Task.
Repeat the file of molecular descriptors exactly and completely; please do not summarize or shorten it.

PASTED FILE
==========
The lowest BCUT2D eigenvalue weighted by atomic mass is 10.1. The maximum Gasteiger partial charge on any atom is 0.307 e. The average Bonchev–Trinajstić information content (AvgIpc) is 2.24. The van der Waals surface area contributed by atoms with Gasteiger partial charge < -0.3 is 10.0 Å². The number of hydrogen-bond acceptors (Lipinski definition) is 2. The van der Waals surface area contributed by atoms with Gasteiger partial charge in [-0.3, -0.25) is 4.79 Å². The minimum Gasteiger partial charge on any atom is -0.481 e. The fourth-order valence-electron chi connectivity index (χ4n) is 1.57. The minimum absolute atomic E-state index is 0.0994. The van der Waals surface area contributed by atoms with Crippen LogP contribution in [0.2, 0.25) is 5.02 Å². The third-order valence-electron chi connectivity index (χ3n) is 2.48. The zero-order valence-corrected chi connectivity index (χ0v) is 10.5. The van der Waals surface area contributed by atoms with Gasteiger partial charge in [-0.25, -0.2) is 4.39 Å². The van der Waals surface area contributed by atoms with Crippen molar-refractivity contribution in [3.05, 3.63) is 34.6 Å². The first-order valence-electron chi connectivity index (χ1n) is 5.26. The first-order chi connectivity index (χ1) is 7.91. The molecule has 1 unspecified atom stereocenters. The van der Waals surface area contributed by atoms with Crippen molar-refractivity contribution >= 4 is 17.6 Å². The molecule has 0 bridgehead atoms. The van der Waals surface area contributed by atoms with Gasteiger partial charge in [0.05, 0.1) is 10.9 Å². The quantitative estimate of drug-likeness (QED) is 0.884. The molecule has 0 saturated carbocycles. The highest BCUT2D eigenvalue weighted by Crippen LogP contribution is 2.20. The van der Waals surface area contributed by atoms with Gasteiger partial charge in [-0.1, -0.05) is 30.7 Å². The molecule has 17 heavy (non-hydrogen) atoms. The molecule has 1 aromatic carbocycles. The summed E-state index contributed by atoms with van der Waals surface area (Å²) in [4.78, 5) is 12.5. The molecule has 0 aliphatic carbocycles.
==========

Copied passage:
The lowest BCUT2D eigenvalue weighted by atomic mass is 10.1. The maximum Gasteiger partial charge on any atom is 0.307 e. The average Bonchev–Trinajstić information content (AvgIpc) is 2.24. The van der Waals surface area contributed by atoms with Gasteiger partial charge < -0.3 is 10.0 Å². The number of hydrogen-bond acceptors (Lipinski definition) is 2. The van der Waals surface area contributed by atoms with Gasteiger partial charge in [-0.3, -0.25) is 4.79 Å². The minimum Gasteiger partial charge on any atom is -0.481 e. The fourth-order valence-electron chi connectivity index (χ4n) is 1.57. The minimum absolute atomic E-state index is 0.0994. The van der Waals surface area contributed by atoms with Crippen LogP contribution in [0.2, 0.25) is 5.02 Å². The third-order valence-electron chi connectivity index (χ3n) is 2.48. The zero-order valence-corrected chi connectivity index (χ0v) is 10.5. The van der Waals surface area contributed by atoms with Gasteiger partial charge in [-0.25, -0.2) is 4.39 Å². The van der Waals surface area contributed by atoms with Crippen molar-refractivity contribution in [3.05, 3.63) is 34.6 Å². The first-order valence-electron chi connectivity index (χ1n) is 5.26. The first-order chi connectivity index (χ1) is 7.91. The molecule has 1 unspecified atom stereocenters. The van der Waals surface area contributed by atoms with Crippen molar-refractivity contribution >= 4 is 17.6 Å². The molecule has 0 bridgehead atoms. The van der Waals surface area contributed by atoms with Gasteiger partial charge in [0.05, 0.1) is 10.9 Å². The quantitative estimate of drug-likeness (QED) is 0.884. The molecule has 0 saturated carbocycles. The highest BCUT2D eigenvalue weighted by Crippen LogP contribution is 2.20. The van der Waals surface area contributed by atoms with Gasteiger partial charge in [-0.1, -0.05) is 30.7 Å². The molecule has 17 heavy (non-hydrogen) atoms. The molecule has 1 aromatic carbocycles. The summed E-state index contributed by atoms with van der Waals surface area (Å²) in [4.78, 5) is 12.5. The molecule has 0 aliphatic carbocycles.